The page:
- The Washington Times - Tuesday, March 16, 2010

A growing number of states are maneuvering to tax the Internet. These schemes will make shopping online dramatically more expensive.

Until recently, the Constitution has shielded interstate consumers from money-grabbing bureaucrats. Individual states have no power to compel out-of-state businesses to become the tax collector on behalf of more than 8,000 state and local taxing jurisdictions. In 1992, the Supreme Court ruled that there had to be a “substantial nexus” between a state and a mail-order business before the latter fell into the regulatory net.

In just the past two years, Colorado, New York, North Carolina and Rhode Island have seized on the “nexus” loophole to ram through revenue-raising laws known as “Amazon taxes,” named in honor of the online retailer that would suffer the most. These measures redefine a company’s physical presence to include small-time entrepreneurs who create third-party Web sites to promote products for online companies in return for a modest commission. Although these individuals and small businesses may earn just $10,000 a year from such deals, the new laws define them as employees, which creates the nexus and authorizes the tax.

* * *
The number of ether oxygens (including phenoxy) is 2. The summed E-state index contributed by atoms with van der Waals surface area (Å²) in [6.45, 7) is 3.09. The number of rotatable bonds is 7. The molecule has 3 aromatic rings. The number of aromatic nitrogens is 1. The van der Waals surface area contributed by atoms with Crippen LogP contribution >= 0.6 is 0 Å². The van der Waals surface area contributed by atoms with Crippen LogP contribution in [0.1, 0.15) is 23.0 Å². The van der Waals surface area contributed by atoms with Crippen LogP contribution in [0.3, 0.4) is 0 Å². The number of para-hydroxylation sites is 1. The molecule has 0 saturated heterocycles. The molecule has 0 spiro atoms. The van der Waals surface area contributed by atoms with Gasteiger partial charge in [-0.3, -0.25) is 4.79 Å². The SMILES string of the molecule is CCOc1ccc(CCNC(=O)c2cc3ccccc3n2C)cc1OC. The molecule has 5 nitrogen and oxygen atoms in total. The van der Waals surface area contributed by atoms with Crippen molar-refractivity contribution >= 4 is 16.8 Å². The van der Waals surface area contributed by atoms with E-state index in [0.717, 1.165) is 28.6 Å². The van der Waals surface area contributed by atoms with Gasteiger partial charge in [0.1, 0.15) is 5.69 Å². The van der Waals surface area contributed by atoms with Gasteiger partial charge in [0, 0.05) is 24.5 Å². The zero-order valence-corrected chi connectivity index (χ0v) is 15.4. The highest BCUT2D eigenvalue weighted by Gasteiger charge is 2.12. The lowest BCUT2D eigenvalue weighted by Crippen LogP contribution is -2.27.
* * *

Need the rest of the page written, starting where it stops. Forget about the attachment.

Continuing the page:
This applies an antiquated and parochial view of the world that just doesn’t fit in the Internet age. An affiliate marketer who lives in Colorado is not marketing just to Colorado residents. He uses the Web to sell to the entire country, if not the world. The connection to the state is minimal and not particularly relevant.

Not surprisingly, the effort to crack down on the little guy has backfired from a revenue standpoint. As a report released last week by the Tax Foundation documents, no Amazon tax has ever generated money because Amazon simply canceled its affiliate programs in the affected states. In fact, those jurisdictions lost overall tax revenue as the small entrepreneurs could no longer rely on a key source of income.

Logic would imply that this lesson in unintended consequences would be heeded by others, but it hasn’t. Virginia’s Senate, for example, voted 28-12 to impose an Amazon tax last month. Only the inaction of the House spared the commonwealth from becoming fifth on the list of greedy Internet taxers.

While lawmakers trying to outsmart the Internet have proved themselves fools, some may conceal a motive darker than mere revenue enhancement. Amazon taxes also are a way for brick-and-mortar stores - which have a significant presence in lawmakers’ districts - to hobble their toughest marketplace competitors.

Such cheap protectionist moves should be repealed in their entirety. In the midst of the worst recession in generations, the last thing our ailing economy needs is more taxes drained from the private sector and poured into the unproductive public trough.

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